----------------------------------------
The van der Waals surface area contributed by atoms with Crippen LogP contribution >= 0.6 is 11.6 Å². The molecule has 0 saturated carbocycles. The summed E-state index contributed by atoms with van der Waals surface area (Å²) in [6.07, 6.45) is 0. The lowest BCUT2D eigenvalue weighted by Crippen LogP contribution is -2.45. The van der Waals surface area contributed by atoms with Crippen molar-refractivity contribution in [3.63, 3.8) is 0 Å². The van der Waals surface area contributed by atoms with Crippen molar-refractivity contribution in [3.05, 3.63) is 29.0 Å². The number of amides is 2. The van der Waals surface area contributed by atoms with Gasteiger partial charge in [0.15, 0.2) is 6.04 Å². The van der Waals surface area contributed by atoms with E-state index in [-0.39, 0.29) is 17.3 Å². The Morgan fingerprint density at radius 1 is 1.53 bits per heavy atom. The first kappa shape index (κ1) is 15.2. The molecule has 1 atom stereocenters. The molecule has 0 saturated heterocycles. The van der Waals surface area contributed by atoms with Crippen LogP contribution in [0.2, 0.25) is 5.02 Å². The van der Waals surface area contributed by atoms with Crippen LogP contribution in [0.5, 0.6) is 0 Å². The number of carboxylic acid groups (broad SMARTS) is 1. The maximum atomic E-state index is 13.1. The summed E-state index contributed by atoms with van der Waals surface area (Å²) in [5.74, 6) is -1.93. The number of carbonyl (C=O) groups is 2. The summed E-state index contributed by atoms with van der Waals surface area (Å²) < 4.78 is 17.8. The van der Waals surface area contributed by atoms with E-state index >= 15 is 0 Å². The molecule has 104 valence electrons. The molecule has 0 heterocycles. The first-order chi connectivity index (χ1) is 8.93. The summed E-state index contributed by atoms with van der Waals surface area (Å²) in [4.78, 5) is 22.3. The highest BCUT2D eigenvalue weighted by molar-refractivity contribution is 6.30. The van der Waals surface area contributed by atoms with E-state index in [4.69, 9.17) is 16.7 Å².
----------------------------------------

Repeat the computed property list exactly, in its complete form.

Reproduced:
The van der Waals surface area contributed by atoms with Crippen LogP contribution >= 0.6 is 11.6 Å². The molecule has 0 saturated carbocycles. The summed E-state index contributed by atoms with van der Waals surface area (Å²) in [6.07, 6.45) is 0. The lowest BCUT2D eigenvalue weighted by Crippen LogP contribution is -2.45. The van der Waals surface area contributed by atoms with Crippen molar-refractivity contribution in [3.63, 3.8) is 0 Å². The van der Waals surface area contributed by atoms with Crippen molar-refractivity contribution in [3.05, 3.63) is 29.0 Å². The number of amides is 2. The van der Waals surface area contributed by atoms with Gasteiger partial charge in [0.15, 0.2) is 6.04 Å². The van der Waals surface area contributed by atoms with E-state index in [-0.39, 0.29) is 17.3 Å². The Morgan fingerprint density at radius 1 is 1.53 bits per heavy atom. The first kappa shape index (κ1) is 15.2. The molecule has 1 atom stereocenters. The molecule has 0 saturated heterocycles. The van der Waals surface area contributed by atoms with Crippen LogP contribution in [0.2, 0.25) is 5.02 Å². The van der Waals surface area contributed by atoms with Crippen LogP contribution in [0.5, 0.6) is 0 Å². The number of carboxylic acid groups (broad SMARTS) is 1. The maximum atomic E-state index is 13.1. The summed E-state index contributed by atoms with van der Waals surface area (Å²) in [5.74, 6) is -1.93. The number of carbonyl (C=O) groups is 2. The summed E-state index contributed by atoms with van der Waals surface area (Å²) < 4.78 is 17.8. The van der Waals surface area contributed by atoms with E-state index >= 15 is 0 Å². The molecule has 104 valence electrons. The molecule has 0 heterocycles. The first-order chi connectivity index (χ1) is 8.93. The summed E-state index contributed by atoms with van der Waals surface area (Å²) in [4.78, 5) is 22.3. The highest BCUT2D eigenvalue weighted by molar-refractivity contribution is 6.30. The van der Waals surface area contributed by atoms with E-state index in [4.69, 9.17) is 16.7 Å².